Honoring the fighters: Relay for Life heads for another strong fundraising year following Perham walk

Emotions naturally run high when cancer touches the lives of people. It is a disease which can be chased off, but it is always a threat to return. So when fundraising events like Relay for Life come along, fear, sadness, courage and love are all ...


Emotions naturally run high when cancer touches the lives of people.

It is a disease which can be chased off, but it is always a threat to return. So when fundraising events like Relay for Life come along, fear, sadness, courage and love are all on the sidelines waiting to take the field. The Perham High School track and football field complex saw all those emotions Friday as hundreds gathered for the 23rd annual East Otter Tail Relay for Life event.

A central character of the evening was not present for the first time. Robianne Schultz, who died last fall, was eulogized. Schultz had been a fixture at every Relay for Life event she could attend. Her unflagging efforts as an advocate for the group over her 14-year battle with cancer was shared with the crowd by Ellie Beaver of the American Cancer Society Cancer Action Network (CAN) and by EOT Relay for Life Chair Lisa Peterson. Schultz had been politically-motivated before being stricken with cancer, and it made her a strong voice.

"When she wasn't able to work because of cancer treatments and had to go on she chose to go to work with the CAN. This was a natural interest of hers," Peterson said. "She never felt sorry for herself. She would talk about hard chemo and soft chemo. When she had hard chemo she would have to have about four days to recover. She was just a trooper. She never complained about those things."

Beaver, who worked hand in hand with Schultz in lobbying efforts for the ACS, often traveled to Washington, D.C. with her on behalf of cancer victims and their families. Beaver told the crowd that legislators were often moved to action by being face-to-face with a cancer victim like Schultz.


Peterson contacted her mother, Linda, to ask if there was something the Relay for Life organization could do to help with the funeral arrangements after Schultz died. The answer was "no thanks" - everything had been taken care of. Then she added, "This was something Robi never talked about. She never talked about dying or focused on dying."

Peterson said Monday that even as Schultz approached the end of her life, she was hopeful of a cure for her breast cancer.

One of the most thrilling victories for the Cancer Action Network Friday evening was the recruitment of 88 new members.

"Our goal was 60, and we blew that out of the water," Peterson said.

Many cancer victims like Schultz become soldiers in the fight. Honorary Co-Chairs of the 2018 Relay for Life were Gina Cavanagh and Wade Sjolie. Cavanagh recounted the time three years ago, a week before Mother's Day, when she learned she had breast cancer. She shared her thoughts with the crowd, and like Schultz came to the realization she had been enlisted by a Higher Power to join the fight. She said her religion and her family give her courage and the will to fight. Instead of questioning if she will see her kids graduate, marry and have families of their own, she wants to know she will.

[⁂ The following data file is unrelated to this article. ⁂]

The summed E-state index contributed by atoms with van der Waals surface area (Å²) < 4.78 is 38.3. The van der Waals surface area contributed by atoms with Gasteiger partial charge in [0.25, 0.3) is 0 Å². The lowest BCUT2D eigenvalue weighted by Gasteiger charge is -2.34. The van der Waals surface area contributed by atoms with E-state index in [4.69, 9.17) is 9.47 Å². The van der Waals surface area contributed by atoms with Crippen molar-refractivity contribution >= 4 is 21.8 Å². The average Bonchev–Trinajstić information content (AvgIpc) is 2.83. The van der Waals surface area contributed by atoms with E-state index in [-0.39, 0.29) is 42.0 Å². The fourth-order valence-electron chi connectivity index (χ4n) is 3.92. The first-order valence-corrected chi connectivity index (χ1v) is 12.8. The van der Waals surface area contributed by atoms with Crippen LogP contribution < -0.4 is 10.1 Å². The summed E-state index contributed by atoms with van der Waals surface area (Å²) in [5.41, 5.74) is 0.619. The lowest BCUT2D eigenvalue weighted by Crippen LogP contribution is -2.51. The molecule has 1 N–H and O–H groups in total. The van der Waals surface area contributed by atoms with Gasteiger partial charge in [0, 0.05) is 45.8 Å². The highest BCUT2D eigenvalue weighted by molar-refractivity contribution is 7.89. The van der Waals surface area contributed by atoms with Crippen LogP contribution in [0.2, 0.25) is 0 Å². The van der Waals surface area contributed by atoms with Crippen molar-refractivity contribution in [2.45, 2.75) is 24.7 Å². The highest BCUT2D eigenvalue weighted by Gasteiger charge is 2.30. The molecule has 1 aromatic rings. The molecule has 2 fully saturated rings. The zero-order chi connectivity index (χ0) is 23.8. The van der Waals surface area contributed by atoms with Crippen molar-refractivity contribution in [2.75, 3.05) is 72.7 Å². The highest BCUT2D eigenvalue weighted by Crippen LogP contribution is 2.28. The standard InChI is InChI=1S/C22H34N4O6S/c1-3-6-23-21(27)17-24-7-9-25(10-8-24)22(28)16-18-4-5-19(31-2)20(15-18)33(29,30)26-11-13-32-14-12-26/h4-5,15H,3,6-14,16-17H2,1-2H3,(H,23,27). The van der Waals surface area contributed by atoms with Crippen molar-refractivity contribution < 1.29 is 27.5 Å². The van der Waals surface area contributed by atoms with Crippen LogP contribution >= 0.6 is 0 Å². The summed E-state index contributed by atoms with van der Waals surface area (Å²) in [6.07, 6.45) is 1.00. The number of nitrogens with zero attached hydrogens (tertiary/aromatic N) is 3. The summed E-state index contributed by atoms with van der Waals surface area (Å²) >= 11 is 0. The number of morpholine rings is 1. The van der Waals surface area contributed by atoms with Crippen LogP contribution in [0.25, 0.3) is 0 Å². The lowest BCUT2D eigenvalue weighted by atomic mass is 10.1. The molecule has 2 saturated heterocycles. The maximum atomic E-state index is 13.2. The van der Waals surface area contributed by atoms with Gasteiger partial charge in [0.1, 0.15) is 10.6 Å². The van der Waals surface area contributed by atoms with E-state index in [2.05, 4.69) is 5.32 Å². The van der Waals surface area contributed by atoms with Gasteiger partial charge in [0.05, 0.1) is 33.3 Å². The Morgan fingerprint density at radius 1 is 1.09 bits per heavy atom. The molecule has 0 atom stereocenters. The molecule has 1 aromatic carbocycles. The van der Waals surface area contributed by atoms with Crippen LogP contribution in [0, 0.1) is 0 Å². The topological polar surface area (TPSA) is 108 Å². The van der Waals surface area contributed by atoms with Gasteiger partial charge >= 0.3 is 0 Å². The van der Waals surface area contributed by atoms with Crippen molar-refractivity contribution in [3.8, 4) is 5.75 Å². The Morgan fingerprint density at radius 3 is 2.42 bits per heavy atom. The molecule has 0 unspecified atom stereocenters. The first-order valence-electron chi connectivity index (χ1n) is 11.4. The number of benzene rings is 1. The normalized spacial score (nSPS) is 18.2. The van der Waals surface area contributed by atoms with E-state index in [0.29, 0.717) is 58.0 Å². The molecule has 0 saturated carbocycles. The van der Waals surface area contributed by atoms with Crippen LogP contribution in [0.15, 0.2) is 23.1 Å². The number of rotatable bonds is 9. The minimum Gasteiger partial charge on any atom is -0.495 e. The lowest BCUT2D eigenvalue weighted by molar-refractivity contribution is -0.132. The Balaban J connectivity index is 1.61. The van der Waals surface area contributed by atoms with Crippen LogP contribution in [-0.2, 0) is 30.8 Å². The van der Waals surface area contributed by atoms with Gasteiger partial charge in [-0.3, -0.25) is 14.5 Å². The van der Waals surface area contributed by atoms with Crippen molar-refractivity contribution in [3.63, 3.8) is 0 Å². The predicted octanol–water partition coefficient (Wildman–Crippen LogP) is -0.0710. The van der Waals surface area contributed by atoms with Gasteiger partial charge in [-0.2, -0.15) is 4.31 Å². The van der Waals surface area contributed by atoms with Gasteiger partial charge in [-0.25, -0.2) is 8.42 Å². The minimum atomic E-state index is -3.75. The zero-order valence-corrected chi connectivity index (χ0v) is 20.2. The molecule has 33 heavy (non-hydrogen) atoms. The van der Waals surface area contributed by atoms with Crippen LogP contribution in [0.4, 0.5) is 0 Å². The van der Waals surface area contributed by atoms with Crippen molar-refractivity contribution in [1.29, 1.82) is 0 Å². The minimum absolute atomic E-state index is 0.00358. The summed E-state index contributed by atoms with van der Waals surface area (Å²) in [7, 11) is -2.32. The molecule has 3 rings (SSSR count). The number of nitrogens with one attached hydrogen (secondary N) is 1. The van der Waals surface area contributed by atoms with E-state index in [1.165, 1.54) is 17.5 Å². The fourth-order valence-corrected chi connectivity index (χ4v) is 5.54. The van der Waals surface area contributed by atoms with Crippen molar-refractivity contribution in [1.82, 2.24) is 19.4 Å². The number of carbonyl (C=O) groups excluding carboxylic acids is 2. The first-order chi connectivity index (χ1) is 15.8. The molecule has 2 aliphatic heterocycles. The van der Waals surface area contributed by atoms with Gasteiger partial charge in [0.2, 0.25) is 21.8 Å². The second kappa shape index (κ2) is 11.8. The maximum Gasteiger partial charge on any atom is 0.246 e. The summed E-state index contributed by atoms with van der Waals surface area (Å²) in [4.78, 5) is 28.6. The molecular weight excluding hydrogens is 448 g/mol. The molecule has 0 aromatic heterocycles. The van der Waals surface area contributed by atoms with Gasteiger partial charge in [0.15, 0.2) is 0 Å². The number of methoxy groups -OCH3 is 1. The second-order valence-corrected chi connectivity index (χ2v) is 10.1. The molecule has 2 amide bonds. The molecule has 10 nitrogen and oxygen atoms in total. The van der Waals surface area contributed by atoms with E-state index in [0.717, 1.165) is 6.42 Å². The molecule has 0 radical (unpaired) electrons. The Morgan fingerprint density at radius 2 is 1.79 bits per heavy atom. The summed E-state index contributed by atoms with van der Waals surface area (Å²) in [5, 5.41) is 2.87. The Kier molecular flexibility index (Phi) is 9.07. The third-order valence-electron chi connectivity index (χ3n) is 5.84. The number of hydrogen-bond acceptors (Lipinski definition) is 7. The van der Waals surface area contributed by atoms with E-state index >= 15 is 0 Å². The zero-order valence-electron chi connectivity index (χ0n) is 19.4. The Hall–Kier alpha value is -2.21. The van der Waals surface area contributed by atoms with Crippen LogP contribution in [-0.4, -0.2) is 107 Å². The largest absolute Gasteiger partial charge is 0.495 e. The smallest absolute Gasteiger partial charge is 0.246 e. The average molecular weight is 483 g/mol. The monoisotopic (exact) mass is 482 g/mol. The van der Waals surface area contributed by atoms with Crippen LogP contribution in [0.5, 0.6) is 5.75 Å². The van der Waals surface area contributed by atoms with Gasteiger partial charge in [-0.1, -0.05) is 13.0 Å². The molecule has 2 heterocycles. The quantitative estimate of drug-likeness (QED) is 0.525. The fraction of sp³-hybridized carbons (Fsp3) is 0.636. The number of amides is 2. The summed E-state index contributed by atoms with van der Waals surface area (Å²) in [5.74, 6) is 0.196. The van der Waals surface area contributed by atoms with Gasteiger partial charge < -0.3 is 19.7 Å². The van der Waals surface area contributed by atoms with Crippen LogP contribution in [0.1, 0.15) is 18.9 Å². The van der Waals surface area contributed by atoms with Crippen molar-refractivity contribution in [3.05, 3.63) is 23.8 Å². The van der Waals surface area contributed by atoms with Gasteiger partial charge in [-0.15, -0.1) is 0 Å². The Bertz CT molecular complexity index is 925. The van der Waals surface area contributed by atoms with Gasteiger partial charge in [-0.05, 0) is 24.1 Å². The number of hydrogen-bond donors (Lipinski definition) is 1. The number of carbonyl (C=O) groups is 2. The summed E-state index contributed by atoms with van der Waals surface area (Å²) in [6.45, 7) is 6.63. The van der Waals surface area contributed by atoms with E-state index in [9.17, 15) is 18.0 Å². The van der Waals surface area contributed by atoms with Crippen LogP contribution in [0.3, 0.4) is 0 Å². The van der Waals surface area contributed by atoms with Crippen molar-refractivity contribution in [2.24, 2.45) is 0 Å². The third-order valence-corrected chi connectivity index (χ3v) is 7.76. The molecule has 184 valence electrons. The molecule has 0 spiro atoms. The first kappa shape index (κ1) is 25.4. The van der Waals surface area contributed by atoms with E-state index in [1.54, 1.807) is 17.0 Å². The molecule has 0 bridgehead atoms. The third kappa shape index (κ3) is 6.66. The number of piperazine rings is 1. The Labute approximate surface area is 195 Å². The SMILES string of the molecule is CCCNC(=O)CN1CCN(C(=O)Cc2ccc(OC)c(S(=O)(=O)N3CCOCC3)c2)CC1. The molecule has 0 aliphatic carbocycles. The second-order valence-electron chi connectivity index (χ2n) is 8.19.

Jodi Sjolie spoke to the crowd on Wade's behalf. Wade is a five-year survivor of Multiple Myeloma, a cancer of plasma cells which are found in the bone. When they become cancerous and grow out of control it becomes multiple myeloma. It is a painful cancer, but a new chemo treatment has helped him considerably.

Like Cavanagh, Jodi Sjolie talked about how important family is in the fight against cancer. The Sjolies have 10 grandchildren - 10 reasons to fight for life.

The EOT Relay for Life had raised $122,642 for the American Cancer Society on Monday afternoon. As of last Tuesday EOT had $119,000 toward their goal. The local organization ranked second in the nation per capita in raising funds last year with a contribution of $141,500.


"I believe we will exceed it," Peterson said.

Ron Anderson, the man who started the Relay for Life in Perham, said Friday he is stepping aside for younger people to carry on the relay. Anderson recalled the first Relay for Life which raised in the neighborhood of $5,000 and drew a half dozen teams. Friday's relay saw 21 teams participating. There were 74 cancer survivors taking part in the Survivor's Walk, which is part of the opening ceremony.

"Survivors are why we do this," Peterson said.

For some survivors, it is a challenge to walk that lap around that track.

Money is raised through pledges and the active efforts of these teams at the relay. Peterson estimated that $5,000 of the goal is raised by clubs offering food and activities the night of the event.

The week before the local event Anderson talked about what he felt really motivated those who take part in the Relay for Life.

'It's not so much a fundraiser, but it's an event where people can come and learn and enjoy and get a feeling for what it's all about," Anderson said.

People can still contribute to the EOT Relay for Life through Aug. 25. To contact Peterson call 218-346-4747.


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